Port of Helsinki
11.1.2022 13:12:58 //
Kimmo Kallonen
Helsinki City Museum

When moonshine flowed into Helsinki

One hundred years ago, the Prohibition Act enabled the widespread smuggling and bootlegging of spirits in Helsinki. Although small-timers were caught, professional smugglers of German origin reaped great revenues.

Ninety years ago in December a referendum was held that led the Finnish Parliament to repeal the Prohibition Act. Public opinion had turned against the law that had been in force for twelve years. Crime had risen, and general respect for the law had decreased.

Prohibition supporters had sincerely wanted to sober Finns up, but their mission had backfired. People had switched from beer and wine to spirits, because moonshine was a compact form of alcohol and therefore easier to smuggle.

Seized moonshine canisters on the quay in the North Harbour.

Smuggling began as soon as the Prohibition Act came into force in summer 1919. Customs, whose duties included preventing smuggling, found it impossible to control Finland’s long coastline with all of its archipelagos. Their boats were old and slow, and dated back to when Finland was a Russian Grand Duchy.

The smugglers on the other hand had fast new motorboats, which they used to collect their cargos of moonshine from vessels anchored in international waters. These “mother ships” were usually of Estonian, Polish or German origin. Moonshine was packed into 10–20-litre canisters that could, if necessary, be tied to a boat and towed under the surface of the water, or loaded into metal tubes called “torpedoes” that could hold several dozen canisters. Several bottles of the finer stuff were often packed at the tip of a torpedo as dealmakers – cognac, whiskey or wines for refined ladies.

If the smugglers were surprised by a customs agent or coast guard, the towline could easily be cut to sink the torpedo or canisters, which could then be retrieved later. Although there were some losses, these apparently remained quite minor. Few seizures were made, particularly during the early years of Prohibition: according to Customs, only 4,000 litres of spirits and 3,600 litres of other strong drink were seized during the first year. No one knows how much got past Customs, but the seized goods are estimated at no more than a few per cent of the alcohol that was successfully smuggled into the country.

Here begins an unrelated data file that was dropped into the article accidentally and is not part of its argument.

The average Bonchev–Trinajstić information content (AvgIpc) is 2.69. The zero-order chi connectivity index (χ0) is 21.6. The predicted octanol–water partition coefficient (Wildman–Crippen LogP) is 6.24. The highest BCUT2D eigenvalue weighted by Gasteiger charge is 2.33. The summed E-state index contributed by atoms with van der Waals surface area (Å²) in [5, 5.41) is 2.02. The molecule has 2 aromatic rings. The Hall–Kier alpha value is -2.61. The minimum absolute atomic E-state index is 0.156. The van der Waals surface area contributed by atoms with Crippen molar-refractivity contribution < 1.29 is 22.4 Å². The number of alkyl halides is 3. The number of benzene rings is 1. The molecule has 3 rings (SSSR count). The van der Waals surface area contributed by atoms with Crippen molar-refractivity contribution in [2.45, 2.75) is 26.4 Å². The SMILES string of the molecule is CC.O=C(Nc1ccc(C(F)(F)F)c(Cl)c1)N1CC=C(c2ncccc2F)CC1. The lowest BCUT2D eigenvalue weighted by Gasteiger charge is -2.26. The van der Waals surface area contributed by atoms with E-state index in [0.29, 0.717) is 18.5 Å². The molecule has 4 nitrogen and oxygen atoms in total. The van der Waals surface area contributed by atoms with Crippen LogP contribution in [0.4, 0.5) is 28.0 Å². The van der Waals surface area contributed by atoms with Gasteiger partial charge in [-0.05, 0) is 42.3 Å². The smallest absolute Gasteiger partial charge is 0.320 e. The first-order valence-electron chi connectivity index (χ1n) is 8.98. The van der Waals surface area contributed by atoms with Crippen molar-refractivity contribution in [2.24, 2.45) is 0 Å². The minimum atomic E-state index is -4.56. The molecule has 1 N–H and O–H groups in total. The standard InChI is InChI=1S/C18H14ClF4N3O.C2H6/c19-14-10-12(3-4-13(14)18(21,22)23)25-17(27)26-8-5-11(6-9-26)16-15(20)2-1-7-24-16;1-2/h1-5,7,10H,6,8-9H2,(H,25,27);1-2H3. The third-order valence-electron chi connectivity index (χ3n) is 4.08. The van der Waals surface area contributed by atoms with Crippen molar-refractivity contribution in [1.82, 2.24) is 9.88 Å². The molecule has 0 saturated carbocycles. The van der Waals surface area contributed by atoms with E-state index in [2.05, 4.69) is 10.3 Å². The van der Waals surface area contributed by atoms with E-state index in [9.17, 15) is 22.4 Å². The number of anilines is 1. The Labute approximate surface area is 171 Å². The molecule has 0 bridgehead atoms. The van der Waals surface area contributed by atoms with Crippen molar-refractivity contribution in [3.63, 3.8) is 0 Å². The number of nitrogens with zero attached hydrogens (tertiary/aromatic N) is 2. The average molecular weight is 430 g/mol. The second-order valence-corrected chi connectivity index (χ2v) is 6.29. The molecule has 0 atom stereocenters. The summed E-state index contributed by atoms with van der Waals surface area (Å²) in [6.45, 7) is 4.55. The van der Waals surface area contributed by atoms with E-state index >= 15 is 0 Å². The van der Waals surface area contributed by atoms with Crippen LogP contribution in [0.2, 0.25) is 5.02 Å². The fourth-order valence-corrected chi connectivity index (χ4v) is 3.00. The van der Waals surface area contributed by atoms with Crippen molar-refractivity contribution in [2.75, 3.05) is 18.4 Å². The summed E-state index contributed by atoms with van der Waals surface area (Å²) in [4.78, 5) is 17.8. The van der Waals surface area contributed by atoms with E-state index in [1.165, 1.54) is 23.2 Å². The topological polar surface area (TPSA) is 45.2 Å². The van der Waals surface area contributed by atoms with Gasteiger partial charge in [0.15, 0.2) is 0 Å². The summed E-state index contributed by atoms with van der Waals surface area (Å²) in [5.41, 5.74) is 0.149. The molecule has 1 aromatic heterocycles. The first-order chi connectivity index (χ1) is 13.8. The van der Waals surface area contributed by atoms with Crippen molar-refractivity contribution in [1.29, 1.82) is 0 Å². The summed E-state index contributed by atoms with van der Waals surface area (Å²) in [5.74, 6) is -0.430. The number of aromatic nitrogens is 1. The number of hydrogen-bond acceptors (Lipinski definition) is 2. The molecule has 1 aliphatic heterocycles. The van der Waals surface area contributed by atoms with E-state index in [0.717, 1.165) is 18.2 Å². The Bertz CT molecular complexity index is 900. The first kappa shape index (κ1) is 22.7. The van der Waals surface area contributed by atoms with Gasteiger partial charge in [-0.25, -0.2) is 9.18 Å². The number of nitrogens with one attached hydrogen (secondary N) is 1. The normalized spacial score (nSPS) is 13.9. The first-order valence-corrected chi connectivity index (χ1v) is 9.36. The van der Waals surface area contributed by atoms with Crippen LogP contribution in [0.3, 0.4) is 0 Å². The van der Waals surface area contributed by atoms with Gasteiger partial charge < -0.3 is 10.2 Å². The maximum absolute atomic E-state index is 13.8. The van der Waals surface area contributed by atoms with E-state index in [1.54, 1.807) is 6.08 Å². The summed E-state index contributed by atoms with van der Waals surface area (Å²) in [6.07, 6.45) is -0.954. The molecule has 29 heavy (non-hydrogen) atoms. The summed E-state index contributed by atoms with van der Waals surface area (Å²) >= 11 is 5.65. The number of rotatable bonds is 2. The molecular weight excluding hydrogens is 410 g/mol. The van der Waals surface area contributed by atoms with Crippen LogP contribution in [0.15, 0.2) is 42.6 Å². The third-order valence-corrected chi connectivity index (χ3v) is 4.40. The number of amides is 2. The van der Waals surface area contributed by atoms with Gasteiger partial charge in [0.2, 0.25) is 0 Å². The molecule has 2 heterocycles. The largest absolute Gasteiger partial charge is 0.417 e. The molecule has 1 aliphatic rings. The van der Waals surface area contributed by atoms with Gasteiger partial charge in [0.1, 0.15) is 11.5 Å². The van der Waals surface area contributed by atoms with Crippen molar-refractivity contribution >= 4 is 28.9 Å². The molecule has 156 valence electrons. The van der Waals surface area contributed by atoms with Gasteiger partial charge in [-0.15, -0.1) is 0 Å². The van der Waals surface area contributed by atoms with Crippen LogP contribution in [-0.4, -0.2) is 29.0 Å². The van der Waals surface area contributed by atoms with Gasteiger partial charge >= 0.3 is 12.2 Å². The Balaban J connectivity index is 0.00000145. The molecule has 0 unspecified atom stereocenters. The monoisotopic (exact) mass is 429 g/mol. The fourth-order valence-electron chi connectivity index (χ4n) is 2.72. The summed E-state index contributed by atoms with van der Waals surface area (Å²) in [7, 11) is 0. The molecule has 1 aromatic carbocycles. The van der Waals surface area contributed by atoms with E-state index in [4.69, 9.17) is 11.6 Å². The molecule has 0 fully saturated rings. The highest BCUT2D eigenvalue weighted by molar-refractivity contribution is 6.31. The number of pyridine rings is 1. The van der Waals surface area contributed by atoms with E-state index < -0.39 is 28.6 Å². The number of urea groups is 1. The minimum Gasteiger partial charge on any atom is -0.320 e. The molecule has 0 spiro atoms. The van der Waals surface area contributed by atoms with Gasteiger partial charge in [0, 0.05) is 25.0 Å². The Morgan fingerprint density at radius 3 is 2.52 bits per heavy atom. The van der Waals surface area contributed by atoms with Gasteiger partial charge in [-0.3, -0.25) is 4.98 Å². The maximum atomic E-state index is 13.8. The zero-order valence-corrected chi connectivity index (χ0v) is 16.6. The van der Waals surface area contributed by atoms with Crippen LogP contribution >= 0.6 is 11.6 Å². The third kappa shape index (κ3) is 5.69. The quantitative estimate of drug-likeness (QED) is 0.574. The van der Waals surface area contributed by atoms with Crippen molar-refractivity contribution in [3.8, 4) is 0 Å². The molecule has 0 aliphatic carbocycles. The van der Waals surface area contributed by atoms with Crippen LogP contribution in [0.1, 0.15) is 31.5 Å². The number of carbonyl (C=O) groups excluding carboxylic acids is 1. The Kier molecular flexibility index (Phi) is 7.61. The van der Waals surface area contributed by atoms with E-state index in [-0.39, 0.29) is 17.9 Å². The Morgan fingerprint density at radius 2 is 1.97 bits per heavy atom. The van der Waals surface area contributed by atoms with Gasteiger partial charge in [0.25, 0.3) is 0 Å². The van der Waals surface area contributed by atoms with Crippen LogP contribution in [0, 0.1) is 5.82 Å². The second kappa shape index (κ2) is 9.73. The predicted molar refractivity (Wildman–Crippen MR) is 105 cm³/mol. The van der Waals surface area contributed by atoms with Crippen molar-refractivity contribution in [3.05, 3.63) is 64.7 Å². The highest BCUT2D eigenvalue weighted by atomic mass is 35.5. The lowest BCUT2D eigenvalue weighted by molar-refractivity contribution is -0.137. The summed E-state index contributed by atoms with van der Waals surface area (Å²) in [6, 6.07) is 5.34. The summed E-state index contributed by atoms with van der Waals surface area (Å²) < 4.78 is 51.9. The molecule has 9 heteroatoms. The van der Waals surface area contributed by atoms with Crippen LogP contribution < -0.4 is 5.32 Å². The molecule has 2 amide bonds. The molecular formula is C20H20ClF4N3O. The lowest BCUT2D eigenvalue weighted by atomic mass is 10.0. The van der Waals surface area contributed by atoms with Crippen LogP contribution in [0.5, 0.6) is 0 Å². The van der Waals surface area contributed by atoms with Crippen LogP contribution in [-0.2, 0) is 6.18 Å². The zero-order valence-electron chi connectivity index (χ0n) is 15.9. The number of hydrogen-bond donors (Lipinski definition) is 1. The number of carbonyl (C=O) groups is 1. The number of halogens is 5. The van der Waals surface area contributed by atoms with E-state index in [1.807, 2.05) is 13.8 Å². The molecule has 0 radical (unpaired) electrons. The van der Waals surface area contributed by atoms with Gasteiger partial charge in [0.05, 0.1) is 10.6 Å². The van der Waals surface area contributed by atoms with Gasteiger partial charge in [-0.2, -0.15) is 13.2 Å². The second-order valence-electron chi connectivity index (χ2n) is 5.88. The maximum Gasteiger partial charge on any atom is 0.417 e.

Smuggling centred on the Helsinki region, as there were stop-off points and storage areas available in the local archipelago, such as on the islands of Eestiluoto and Villinki. Many fishermen, for example, would go there to retrieve cargoes in smaller batches – and then resell the moonshine to restaurants, street traders or profiteers. Indeed, the typical police seizure was from bootleggers who could not resist the temptation to tuck into the load themselves.

Seized moonshine canisters at the North Harbour.

They attempted to prevent smuggling by seizing transport equipment, such as boats and cars, that had been used for smuggling. But this met with very little success, as the boat or car had usually been “borrowed”. In practice, it was only the grassroots distributors who were convicted. No owner could ever be found for the larger cargoes captured by the authorities. And if several suspected smugglers were nabbed at once, there was always a minor or first-timer who could “own up” and get away with a much smaller penalty.

In the late 1920s, surveillance improved when both Customs and the Coast Guard were given faster boats. Although this resulted in more seizures, smuggling did not end even after the Prohibition Act was repealed. Finland’s high alcohol tax kept prices high, and the money that could be made from smuggling was extremely tempting. And people had also developed a taste for moonshine.

Finns known as “Moonshine Emperors” built lavish villas in the archipelago, and most of them were never once caught for smuggling. Many people who earned money from moonshine were able to invest it in legitimate businesses. Lack of evidence meant that the “smuggler barons” could not be brought to justice. According to Customs,
most smuggling before the Second World War was in the hands of professional organisations of German origin.

When smuggling resumed in the 1950s, it was mainly on merchant ships when they began to frequent Finland’s harbours in growing numbers. 

Sources: tulli.fi/web/tullimuseo/tullin-historiaa/kieltolaki
Eero Haapanen: Sörkan rysäkeisarit –kalastajia, ajureita ja salakuljettajia, SKS 2016